The preferred reporting items for systematic reviews and meta-analysis extension for protocols (PRISMA-P) guideline was adopted to develop this study protocol (Supplementary file 1). This scoping review will be conducted in line with Arksey and O’Malley’s framework  incorporating the Levac and Colleagues’  recommendations outlined below.
Identifying the research question
The main review ‘question will be the following: to date, what research evidence on occupational stress and/or burnout among frontline healthcare workers compounded by the COVID-19 pandemic in Africa exists? Table 1 illustrates the population, concept, and context (PCC) framework used to check the suitability of this review question.
The sub-review questions for this proposed study will be as follows:
What evidence exists on the prevalence of occupational stress and/or burnout among frontline HCWs (doctors, nurses, midwives, biomedical scientists, and pharmacists) compounded by the COVID-19 pandemic in Africa?
What evidence exists on factors associated with occupational stress and/or burnout among HCWs compounded by the COVID-19 pandemic in Africa?
What interventions or coping strategies exist for HCWs experiencing stress and burnout compounded by the COVID-19 pandemic in Africa?
What evidence exists on the effect of occupational stress and/or burnout experienced by HCWs compounded by the COVID-19 pandemic on healthcare services?
Identifying relevant studies
The search will be carried out in the following electronic databases: PubMed, CINAHL, SCOPUS, Web of Science, Science Direct, and Google Scholar, for relevant peer-review papers and grey literature to answer the research question. In collaboration with an expert librarian, a search strategy will be developed using the following keywords (“health worker”, “health care worker”, “HCWs”, “health professional”, “medical personnel”, “health provider”, “doctor”, “nurse”, “biomedical scientist”, “medical laboratory personnel”, “occupational stress”, “professional stress”, “burnout”, “COVID-19”, “coronavirus”, “2019-ncov”, “sars-cov-2”, “cov-19”, and “Africa). Boolean terms (AND/OR), as well as Medical Subject Heading (MeSH) terms, will be included to optimize the search in the databases. Language, publication type, and study design limitations will be removed; however, the search will be limited to humans and date (from January 2020 to the search date in 2023). Table 2 illustrates a pilot search strategy conducted in PubMed and a search documentation plan. In addition to the electronic databases, the reference list of the included studies will be manually searched as well as the WHO website for relevant studies and grey literature. George Agyeman (AG) who is the principal researcher will conduct the electronic database search and title screening simultaneously. All the titles that meet this review eligibility criterion will be imported into Mendeley Desktop Library which will be used to manage all citations for this study.
Study eligibility criteria and selection
The study will include all publication types in any language that focuses on Africa. Also, this study will include articles that:
Involved frontline healthcare workers (doctors, nurses, biomedical scientists, and pharmacists),
Focus on occupational stress and/or burnout compounded by the COVID-19 pandemic,
Report on factors associated with occupational stress and/or burnout,
Report on occupational stress and/or burnout interventions or coping strategies, and
Report evidence on the effect of occupational stress and/or burnout experienced by frontline HCWs compounded by the COVID-19 pandemic on healthcare services.
Study designs (qualitative, quantitative, mixed methods, and systematic reviews).
The study will exclude the following:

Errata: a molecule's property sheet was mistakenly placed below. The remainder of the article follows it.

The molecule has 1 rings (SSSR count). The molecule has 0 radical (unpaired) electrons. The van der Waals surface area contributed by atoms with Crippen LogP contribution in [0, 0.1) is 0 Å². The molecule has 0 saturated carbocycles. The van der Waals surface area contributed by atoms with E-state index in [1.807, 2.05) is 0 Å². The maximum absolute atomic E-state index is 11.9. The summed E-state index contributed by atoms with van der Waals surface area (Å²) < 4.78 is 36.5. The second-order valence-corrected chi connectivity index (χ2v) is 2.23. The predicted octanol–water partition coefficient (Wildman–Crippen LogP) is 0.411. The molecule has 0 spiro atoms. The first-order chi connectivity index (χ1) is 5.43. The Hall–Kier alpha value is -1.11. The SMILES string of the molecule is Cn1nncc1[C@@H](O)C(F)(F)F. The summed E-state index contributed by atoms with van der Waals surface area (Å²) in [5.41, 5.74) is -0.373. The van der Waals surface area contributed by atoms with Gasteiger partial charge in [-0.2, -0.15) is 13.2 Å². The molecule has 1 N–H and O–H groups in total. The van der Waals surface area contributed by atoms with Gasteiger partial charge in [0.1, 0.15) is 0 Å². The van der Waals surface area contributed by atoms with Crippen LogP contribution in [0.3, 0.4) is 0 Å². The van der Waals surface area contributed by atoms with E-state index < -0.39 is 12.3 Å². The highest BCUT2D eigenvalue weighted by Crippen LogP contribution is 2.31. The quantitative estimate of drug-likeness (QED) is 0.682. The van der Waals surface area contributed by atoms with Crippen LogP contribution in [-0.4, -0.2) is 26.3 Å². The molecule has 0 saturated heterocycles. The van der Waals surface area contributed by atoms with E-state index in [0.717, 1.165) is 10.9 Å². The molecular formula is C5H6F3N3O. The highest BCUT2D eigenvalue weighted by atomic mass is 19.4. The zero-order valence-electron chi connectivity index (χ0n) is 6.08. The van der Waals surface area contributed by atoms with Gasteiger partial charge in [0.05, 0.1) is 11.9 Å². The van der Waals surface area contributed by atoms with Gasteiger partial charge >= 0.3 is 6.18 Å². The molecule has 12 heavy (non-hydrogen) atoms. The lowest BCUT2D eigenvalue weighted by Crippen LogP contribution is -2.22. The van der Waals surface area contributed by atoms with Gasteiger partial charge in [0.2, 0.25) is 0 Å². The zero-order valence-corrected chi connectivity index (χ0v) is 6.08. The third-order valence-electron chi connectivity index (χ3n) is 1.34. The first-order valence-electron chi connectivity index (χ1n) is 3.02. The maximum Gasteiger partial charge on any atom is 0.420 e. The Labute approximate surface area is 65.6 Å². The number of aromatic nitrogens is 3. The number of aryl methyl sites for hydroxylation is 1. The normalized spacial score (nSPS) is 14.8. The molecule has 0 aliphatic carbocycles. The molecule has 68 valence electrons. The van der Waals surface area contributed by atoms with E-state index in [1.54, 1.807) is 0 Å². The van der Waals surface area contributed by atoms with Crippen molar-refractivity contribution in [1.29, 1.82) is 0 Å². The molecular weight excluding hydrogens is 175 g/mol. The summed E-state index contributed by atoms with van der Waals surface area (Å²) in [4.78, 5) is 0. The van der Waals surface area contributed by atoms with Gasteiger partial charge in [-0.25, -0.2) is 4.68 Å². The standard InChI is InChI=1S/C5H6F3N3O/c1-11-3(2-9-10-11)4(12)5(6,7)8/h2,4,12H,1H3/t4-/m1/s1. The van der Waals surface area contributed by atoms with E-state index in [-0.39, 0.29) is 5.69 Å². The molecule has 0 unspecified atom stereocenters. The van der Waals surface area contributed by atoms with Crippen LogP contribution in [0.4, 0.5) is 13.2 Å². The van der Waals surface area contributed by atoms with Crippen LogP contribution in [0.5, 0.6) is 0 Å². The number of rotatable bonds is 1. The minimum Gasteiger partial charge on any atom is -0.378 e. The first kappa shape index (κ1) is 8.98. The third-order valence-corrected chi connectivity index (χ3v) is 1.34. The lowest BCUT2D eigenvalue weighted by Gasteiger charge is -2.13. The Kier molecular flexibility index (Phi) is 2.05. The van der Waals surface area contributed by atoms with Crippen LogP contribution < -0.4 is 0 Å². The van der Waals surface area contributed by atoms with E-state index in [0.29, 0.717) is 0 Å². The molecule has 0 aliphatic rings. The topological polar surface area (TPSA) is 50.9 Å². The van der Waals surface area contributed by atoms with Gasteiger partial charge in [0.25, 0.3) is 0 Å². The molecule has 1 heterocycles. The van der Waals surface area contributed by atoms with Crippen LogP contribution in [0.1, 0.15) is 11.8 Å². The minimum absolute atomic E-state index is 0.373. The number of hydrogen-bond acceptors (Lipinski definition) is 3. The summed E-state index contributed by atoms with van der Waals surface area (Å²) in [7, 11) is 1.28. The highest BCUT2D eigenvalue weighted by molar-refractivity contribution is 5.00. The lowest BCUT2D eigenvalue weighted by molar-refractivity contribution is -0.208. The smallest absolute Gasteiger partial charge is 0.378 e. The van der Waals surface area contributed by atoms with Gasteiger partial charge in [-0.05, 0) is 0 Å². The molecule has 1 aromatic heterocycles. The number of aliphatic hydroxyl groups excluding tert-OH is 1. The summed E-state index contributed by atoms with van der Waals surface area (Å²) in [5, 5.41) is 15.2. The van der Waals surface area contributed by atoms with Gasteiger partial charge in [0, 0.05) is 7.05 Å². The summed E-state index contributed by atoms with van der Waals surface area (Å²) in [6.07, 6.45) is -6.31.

Articles focused on other HCWs such as supporting staff
Publications before January 2020,
Research that did not involve occupational stress and/burnout and COVID-19,
Articles that focus on other professionals such as teachers,
Articles focusing on patients, and
Grey literature, editorials, expert opinions, and others alike.
Before the abstract screening stage, all duplicate articles in the Mendeley Desktop Library will be removed. A screening tool will be developed a priori, pilot-tested, and amended appropriately. The abstract screening will be conducted independently by AG and YB using this study’s eligibility criteria with guidance from the project supervisor (DK). Any discrepancy at the abstract screening stage will be discussed by all the review team members until a consensus is reached. The full text articles of all abstracts that meet the inclusion criteria will be sought and compiled for screening. Efforts will be made to obtain the full-text articles of all closed access publications by utilizing the Catholic University and Durban University of Technology library services. Emails will also be sent to the original authors of such articles requesting the full text. At the full text article screening stage, AG and YB will again apply this study’s eligibility criteria to “include” and “exclude” appropriately. A third reviewer (DE) will be engaged to resolve any discrepancy between AG and YB during the full text screening phase. To ensure accountability of the selection process, this study will employ the 2020 PRISMA flow diagram to present the screening results (Fig. 1).
Charting the data
Two reviews (AG, YB) will extract the data from the included studies independently using a piloted tested form. A third reviewer (DE) will resolve any discrepancies that arise between AG and YB. We will extract the characteristics of the included studies (author(s), publication year, study geographical setting (country), study population type (doctors, nurses, biomedical scientists, or pharmacists), gender of study participants, and study setting (hospital or clinic). We will also extract results relating to the prevalence of occupational stress and/or burnout, factors associated with occupational stress and/or burnout, interventions or coping strategies that exist for HCWs experiencing stress and burnout due to COVID-19, and the effect of occupational stress and/or burnout experienced by HCWs due to COVID-19 pandemic on healthcare services. All other related knowledge or pieces of evidence present in the conclusion and/or recommendations of the included articles will be extracted to answer this scoping review question.